It makes sense that carrying extra weight increases the stress on your joints, so it is no surprise that many people dealing with obesity also have joint trouble. While 1 in 5 Americans has been diagnosed with arthritis, that number jumps to more than 1 in 3 among people with obesity, according to the CDC. And 2 out of 3 Americans are now either overweight or obese.
Our joints allow us to do everything from walk, to write, to turn our heads – so when joints become damaged or diseased, daily life can become challenging and painful. The joints of the body that hold us up when we stand and carry the weight of our body are called “weight bearing joints.” The primary weight bearing joints are the ankles, knees and hips. Joints of the feet, pelvis and low back are also weight-bearing.
To really understand how much our weight can affect our joint health, think about this: Experts say that every pound of excess weight exerts about 4 pounds of extra pressure on the knees. So a person who is 10 pounds overweight has 40 pounds of extra pressure on their knees. A person who is 100 pounds overweight has 400 pounds of extra pressure on their knees! That is a lot of pressure for a joint to take, and explains the pain – which in turn makes it harder to exercise.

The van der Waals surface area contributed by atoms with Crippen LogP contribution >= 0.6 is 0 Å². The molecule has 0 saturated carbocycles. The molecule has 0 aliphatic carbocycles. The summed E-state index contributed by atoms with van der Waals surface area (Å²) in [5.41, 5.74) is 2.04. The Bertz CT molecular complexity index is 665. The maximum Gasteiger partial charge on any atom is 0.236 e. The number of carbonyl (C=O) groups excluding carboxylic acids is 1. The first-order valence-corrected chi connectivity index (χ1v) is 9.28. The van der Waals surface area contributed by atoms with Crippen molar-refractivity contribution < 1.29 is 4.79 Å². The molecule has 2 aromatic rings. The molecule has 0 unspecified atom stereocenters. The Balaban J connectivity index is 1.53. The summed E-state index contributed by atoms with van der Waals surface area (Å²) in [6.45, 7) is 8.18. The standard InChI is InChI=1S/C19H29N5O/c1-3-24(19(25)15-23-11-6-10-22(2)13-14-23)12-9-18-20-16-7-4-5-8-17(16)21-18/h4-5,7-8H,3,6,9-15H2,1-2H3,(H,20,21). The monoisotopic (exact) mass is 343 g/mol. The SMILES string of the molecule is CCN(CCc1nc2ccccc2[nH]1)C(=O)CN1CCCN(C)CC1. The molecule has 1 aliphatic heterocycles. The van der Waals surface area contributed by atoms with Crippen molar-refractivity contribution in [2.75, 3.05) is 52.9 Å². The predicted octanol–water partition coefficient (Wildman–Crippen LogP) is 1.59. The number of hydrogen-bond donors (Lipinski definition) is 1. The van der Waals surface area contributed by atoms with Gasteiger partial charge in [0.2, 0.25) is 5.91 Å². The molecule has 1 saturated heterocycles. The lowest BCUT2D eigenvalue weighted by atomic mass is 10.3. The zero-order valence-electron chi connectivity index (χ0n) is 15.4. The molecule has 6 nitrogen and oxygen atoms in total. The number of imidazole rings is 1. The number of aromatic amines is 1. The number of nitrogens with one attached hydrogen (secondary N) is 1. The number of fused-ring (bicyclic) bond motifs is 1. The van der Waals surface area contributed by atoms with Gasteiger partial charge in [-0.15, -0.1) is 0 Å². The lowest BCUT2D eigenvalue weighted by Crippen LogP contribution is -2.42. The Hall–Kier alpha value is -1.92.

Unsurprisingly, many people who struggle with obesity eventually need a replacement of one or more weight bearing joints—especially hip or knee joints. Recovery can be difficult, especially for a person with severe obesity, but there may be something to help. A new study from Hospital for Special Surgery (HSS) found that for these patients, bariatric surgery performed before a total hip or knee replacement surgery can reduce in-hospital and 90-day postoperative complications and improve health. Specifically, their results showed that patients who had bariatric surgery were 75% less likely to have in-hospital complications from a total hip replacement and 31% less likely to have in-hospital complications for a total knee replacement. Although there wasn’t a reduction in risk for revision surgery, the risk for 90-day postoperative complications was lower in patients who received bariatric surgery: 14% lower in the hip replacement group and 61% lower in the knee replacement group.
Along with these significant reductions in risk, patients often experience other health improvements associated with bariatric surgery, including improvements in type 2 diabetes, heart disease, hypertension, or sleep apnea. You can learn more about the benefits of bariatric surgery and whether it may be a good option for you by scheduling your consultation with Dr. Mona Misra today.